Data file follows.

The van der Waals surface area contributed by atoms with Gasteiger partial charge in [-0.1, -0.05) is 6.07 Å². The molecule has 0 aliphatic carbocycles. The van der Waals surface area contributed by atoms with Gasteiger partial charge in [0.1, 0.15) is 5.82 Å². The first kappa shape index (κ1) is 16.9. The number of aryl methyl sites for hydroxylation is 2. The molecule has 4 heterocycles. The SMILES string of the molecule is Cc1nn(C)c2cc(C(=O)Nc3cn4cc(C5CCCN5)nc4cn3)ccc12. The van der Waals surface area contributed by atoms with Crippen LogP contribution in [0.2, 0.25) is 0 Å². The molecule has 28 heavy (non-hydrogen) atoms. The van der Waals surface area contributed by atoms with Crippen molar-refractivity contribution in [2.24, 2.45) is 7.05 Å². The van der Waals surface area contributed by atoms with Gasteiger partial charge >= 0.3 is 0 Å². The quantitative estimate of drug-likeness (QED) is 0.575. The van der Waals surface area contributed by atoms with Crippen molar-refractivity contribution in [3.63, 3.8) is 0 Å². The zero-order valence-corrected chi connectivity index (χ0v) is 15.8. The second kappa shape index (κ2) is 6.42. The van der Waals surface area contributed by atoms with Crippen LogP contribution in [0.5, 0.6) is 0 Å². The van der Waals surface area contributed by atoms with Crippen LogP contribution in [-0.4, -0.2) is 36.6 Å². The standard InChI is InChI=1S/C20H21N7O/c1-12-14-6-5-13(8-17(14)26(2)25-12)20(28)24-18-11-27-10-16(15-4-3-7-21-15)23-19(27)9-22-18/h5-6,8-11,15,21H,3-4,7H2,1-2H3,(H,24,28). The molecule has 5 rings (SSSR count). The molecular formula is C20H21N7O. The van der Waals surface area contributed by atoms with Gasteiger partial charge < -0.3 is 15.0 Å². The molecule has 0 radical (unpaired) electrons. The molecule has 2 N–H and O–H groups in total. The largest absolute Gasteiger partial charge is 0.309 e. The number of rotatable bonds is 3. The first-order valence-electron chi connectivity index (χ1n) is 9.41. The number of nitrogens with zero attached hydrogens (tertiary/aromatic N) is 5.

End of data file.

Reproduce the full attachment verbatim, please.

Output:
The van der Waals surface area contributed by atoms with Gasteiger partial charge in [-0.1, -0.05) is 6.07 Å². The molecule has 0 aliphatic carbocycles. The van der Waals surface area contributed by atoms with Gasteiger partial charge in [0.1, 0.15) is 5.82 Å². The first kappa shape index (κ1) is 16.9. The number of aryl methyl sites for hydroxylation is 2. The molecule has 4 heterocycles. The SMILES string of the molecule is Cc1nn(C)c2cc(C(=O)Nc3cn4cc(C5CCCN5)nc4cn3)ccc12. The van der Waals surface area contributed by atoms with Crippen LogP contribution in [0.2, 0.25) is 0 Å². The molecule has 28 heavy (non-hydrogen) atoms. The van der Waals surface area contributed by atoms with Crippen molar-refractivity contribution in [2.24, 2.45) is 7.05 Å². The van der Waals surface area contributed by atoms with Gasteiger partial charge >= 0.3 is 0 Å². The quantitative estimate of drug-likeness (QED) is 0.575. The van der Waals surface area contributed by atoms with Crippen molar-refractivity contribution in [3.63, 3.8) is 0 Å². The zero-order valence-corrected chi connectivity index (χ0v) is 15.8. The second kappa shape index (κ2) is 6.42. The van der Waals surface area contributed by atoms with Crippen LogP contribution in [0.5, 0.6) is 0 Å². The van der Waals surface area contributed by atoms with Crippen LogP contribution in [-0.4, -0.2) is 36.6 Å². The standard InChI is InChI=1S/C20H21N7O/c1-12-14-6-5-13(8-17(14)26(2)25-12)20(28)24-18-11-27-10-16(15-4-3-7-21-15)23-19(27)9-22-18/h5-6,8-11,15,21H,3-4,7H2,1-2H3,(H,24,28). The molecule has 5 rings (SSSR count). The molecular formula is C20H21N7O. The van der Waals surface area contributed by atoms with Gasteiger partial charge < -0.3 is 15.0 Å². The molecule has 0 radical (unpaired) electrons. The molecule has 2 N–H and O–H groups in total. The largest absolute Gasteiger partial charge is 0.309 e. The number of rotatable bonds is 3. The first-order valence-electron chi connectivity index (χ1n) is 9.41. The number of nitrogens with zero attached hydrogens (tertiary/aromatic N) is 5.